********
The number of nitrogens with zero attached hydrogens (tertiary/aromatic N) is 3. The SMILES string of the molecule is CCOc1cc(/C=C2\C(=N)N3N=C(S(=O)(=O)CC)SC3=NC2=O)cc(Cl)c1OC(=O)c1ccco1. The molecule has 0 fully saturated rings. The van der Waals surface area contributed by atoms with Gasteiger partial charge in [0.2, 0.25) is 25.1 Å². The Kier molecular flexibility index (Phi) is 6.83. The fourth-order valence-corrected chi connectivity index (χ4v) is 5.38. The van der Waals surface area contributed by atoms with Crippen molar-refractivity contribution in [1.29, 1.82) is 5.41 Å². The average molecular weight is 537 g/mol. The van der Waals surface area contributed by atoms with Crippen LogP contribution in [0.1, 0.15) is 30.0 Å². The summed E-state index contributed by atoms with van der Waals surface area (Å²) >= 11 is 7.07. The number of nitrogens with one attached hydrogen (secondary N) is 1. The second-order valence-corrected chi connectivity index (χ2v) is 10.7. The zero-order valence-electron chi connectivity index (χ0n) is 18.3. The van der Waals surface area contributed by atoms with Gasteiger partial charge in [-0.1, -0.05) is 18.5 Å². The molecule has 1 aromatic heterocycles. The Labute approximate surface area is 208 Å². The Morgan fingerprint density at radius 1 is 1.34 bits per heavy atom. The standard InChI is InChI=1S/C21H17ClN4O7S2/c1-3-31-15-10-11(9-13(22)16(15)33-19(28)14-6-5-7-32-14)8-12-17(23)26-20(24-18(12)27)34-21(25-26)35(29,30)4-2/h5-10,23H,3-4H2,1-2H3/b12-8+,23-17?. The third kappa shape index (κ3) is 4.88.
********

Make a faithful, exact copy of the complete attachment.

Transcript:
The number of nitrogens with zero attached hydrogens (tertiary/aromatic N) is 3. The SMILES string of the molecule is CCOc1cc(/C=C2\C(=N)N3N=C(S(=O)(=O)CC)SC3=NC2=O)cc(Cl)c1OC(=O)c1ccco1. The molecule has 0 fully saturated rings. The van der Waals surface area contributed by atoms with Gasteiger partial charge in [0.2, 0.25) is 25.1 Å². The Kier molecular flexibility index (Phi) is 6.83. The fourth-order valence-corrected chi connectivity index (χ4v) is 5.38. The van der Waals surface area contributed by atoms with Crippen molar-refractivity contribution in [1.29, 1.82) is 5.41 Å². The average molecular weight is 537 g/mol. The van der Waals surface area contributed by atoms with Crippen LogP contribution in [0.1, 0.15) is 30.0 Å². The summed E-state index contributed by atoms with van der Waals surface area (Å²) >= 11 is 7.07. The number of nitrogens with one attached hydrogen (secondary N) is 1. The second-order valence-corrected chi connectivity index (χ2v) is 10.7. The zero-order valence-electron chi connectivity index (χ0n) is 18.3. The van der Waals surface area contributed by atoms with Gasteiger partial charge in [-0.1, -0.05) is 18.5 Å². The molecule has 1 aromatic heterocycles. The Labute approximate surface area is 208 Å². The Morgan fingerprint density at radius 1 is 1.34 bits per heavy atom. The standard InChI is InChI=1S/C21H17ClN4O7S2/c1-3-31-15-10-11(9-13(22)16(15)33-19(28)14-6-5-7-32-14)8-12-17(23)26-20(24-18(12)27)34-21(25-26)35(29,30)4-2/h5-10,23H,3-4H2,1-2H3/b12-8+,23-17?. The third kappa shape index (κ3) is 4.88.